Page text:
Fiscal Decentralization and Structural versus Cyclical Unemployment Levels
Benard Akalbeo (),
Jorge Martinez-Vazquez and
Bauyrzhan Yedgenov ()
Additional contact information
Benard Akalbeo: International Center for Public Policy, Georgia State University
Bauyrzhan Yedgenov: International Center for Public Policy, Georgia State University
International Center for Public Policy Working Paper Series, at AYSPS, GSU from International Center for Public Policy, Andrew Young School of Policy Studies, Georgia State University
The literature on fiscal federalism has long debated whether fiscally decentralized countries are inherently more economically and fiscally unstable. This paper contributes to this literature by analyzing the impact of fiscal decentralization on one of the most important dimensions of macroeconomic stability, the unemployment level. This is the first study in the literature to address the relationship between fiscal decentralization and unemployment rate at the country level, especially using the decomposition between its structural and cyclical components. The fundamental relationship is explored empirically by using an instrumental variable approach on a panel of 52 countries between 1991 and 2012. The main result is that more fiscally decentralized countries in general tend to experience lower unemployment rates. We also find, as theoretically anticipated, that the impact of fiscal decentralization is mostly on structural unemployment compared to cyclical unemployment. The results are robust to alternative specifications.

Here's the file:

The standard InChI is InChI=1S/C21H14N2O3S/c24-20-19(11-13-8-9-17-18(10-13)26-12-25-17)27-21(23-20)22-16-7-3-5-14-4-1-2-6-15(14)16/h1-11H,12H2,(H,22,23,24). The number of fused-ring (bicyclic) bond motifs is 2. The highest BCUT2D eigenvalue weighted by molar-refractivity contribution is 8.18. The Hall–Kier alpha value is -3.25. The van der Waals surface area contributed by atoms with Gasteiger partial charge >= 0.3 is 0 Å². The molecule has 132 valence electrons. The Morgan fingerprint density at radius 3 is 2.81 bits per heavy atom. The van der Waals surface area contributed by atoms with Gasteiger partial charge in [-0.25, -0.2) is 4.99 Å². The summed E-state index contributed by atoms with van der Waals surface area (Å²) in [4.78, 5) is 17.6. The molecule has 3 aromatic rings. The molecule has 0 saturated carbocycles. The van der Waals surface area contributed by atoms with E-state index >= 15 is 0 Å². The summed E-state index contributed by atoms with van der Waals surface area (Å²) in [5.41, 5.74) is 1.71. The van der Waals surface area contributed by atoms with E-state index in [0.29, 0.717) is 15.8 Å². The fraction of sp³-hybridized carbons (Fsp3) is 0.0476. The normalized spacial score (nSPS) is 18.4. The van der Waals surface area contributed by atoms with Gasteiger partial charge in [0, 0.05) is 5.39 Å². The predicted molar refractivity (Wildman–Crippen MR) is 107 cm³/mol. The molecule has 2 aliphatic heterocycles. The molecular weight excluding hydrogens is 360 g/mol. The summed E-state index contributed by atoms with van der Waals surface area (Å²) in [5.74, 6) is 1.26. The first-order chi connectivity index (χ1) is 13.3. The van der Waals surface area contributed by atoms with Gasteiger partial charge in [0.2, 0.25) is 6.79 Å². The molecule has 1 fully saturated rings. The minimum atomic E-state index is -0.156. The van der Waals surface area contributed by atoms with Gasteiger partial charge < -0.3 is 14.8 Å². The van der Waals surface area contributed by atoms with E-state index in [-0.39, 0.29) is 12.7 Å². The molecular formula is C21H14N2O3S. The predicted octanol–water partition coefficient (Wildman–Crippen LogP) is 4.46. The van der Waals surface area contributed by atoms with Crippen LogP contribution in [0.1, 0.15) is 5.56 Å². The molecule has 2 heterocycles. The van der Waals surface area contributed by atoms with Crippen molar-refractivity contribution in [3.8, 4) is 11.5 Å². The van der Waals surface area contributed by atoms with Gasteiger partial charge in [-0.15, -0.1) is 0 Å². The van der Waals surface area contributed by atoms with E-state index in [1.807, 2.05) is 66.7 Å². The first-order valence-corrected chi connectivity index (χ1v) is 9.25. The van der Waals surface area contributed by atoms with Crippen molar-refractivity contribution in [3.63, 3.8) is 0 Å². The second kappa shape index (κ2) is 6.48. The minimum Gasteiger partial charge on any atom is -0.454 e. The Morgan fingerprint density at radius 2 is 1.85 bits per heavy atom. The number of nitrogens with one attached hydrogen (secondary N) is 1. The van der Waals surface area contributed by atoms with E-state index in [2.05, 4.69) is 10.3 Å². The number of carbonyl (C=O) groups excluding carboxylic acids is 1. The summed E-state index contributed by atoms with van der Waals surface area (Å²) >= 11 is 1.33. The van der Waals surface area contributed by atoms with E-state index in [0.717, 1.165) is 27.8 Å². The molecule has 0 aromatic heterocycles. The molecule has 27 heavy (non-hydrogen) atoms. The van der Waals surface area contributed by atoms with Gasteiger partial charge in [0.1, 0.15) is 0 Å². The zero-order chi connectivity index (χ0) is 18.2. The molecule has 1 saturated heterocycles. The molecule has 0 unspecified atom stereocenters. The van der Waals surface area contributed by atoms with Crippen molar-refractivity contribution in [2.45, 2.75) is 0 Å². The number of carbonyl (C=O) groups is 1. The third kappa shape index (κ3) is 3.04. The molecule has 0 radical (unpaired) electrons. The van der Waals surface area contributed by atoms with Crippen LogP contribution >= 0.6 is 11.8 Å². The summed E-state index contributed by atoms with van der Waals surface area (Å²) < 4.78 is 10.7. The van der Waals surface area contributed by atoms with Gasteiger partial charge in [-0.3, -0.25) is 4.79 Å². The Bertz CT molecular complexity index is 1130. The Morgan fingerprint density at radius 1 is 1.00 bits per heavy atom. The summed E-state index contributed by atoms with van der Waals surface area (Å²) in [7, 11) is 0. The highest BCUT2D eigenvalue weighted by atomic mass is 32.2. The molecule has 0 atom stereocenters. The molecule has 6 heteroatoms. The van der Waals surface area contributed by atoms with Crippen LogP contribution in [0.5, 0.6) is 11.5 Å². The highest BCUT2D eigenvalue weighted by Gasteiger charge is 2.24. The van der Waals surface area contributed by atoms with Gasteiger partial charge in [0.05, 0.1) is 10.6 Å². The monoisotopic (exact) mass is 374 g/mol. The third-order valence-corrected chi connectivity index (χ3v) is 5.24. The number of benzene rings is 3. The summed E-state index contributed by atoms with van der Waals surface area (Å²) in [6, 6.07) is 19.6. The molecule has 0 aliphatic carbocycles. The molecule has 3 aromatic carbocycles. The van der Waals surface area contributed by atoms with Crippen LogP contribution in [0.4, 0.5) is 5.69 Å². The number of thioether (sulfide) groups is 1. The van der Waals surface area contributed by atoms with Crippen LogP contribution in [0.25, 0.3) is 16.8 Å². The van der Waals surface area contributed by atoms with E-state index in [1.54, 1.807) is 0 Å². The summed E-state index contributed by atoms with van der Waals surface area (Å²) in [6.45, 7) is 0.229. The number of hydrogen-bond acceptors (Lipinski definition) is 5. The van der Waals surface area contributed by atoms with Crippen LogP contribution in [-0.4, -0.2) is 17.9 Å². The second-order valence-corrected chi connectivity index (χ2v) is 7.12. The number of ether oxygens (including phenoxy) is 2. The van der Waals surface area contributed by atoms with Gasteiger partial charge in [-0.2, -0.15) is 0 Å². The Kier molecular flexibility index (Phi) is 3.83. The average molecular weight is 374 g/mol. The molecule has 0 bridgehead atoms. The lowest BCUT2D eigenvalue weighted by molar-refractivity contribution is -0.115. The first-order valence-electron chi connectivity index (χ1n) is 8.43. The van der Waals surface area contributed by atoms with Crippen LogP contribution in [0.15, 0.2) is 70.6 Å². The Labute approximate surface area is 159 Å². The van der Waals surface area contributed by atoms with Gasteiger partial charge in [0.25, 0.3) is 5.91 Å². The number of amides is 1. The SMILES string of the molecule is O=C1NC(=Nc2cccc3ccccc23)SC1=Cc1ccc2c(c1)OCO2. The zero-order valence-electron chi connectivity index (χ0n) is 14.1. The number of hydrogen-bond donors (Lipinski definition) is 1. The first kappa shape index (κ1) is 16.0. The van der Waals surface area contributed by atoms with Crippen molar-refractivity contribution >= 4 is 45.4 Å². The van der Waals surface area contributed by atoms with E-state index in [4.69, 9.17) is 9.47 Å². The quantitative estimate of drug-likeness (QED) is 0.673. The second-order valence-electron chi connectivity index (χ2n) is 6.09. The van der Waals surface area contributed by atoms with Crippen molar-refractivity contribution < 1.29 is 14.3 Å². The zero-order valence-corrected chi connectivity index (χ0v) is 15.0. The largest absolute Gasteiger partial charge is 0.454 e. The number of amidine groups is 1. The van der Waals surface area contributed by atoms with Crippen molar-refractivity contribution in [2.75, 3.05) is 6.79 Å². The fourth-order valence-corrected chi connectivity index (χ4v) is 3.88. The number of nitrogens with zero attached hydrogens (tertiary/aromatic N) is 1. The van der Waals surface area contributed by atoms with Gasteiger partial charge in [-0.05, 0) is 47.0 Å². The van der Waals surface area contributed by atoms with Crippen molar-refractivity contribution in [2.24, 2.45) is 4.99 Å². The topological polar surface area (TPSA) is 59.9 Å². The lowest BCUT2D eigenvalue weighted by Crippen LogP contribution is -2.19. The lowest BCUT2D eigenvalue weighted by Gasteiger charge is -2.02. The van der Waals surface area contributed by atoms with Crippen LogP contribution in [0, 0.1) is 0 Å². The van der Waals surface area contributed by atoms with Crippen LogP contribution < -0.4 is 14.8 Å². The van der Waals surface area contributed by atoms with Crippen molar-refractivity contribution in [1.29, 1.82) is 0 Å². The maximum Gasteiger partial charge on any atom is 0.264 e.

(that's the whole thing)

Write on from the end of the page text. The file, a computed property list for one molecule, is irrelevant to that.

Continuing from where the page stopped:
Keywords: fiscal decentralization; macroeconomic stability; business cycle; unemployment; structural unemployment; cyclical unemployment (search for similar items in EconPapers)
Pages: 45 pages
References: View references in EconPapers View complete reference list from CitEc
Citations: Track citations by RSS feed
Downloads: (external link)
Journal Article: Fiscal decentralization and structural versus cyclical unemployment levels (2023)
This item may be available elsewhere in EconPapers: Search for items with the same title.
Export reference: BibTeX
RIS (EndNote, ProCite, RefMan)
Persistent link: https://EconPapers.repec.org/RePEc:ays:ispwps:paper2206
Access Statistics for this paper
More papers in International Center for Public Policy Working Paper Series, at AYSPS, GSU from International Center for Public Policy, Andrew Young School of Policy Studies, Georgia State University Contact information at EDIRC.
Bibliographic data for series maintained by Paul Benson ().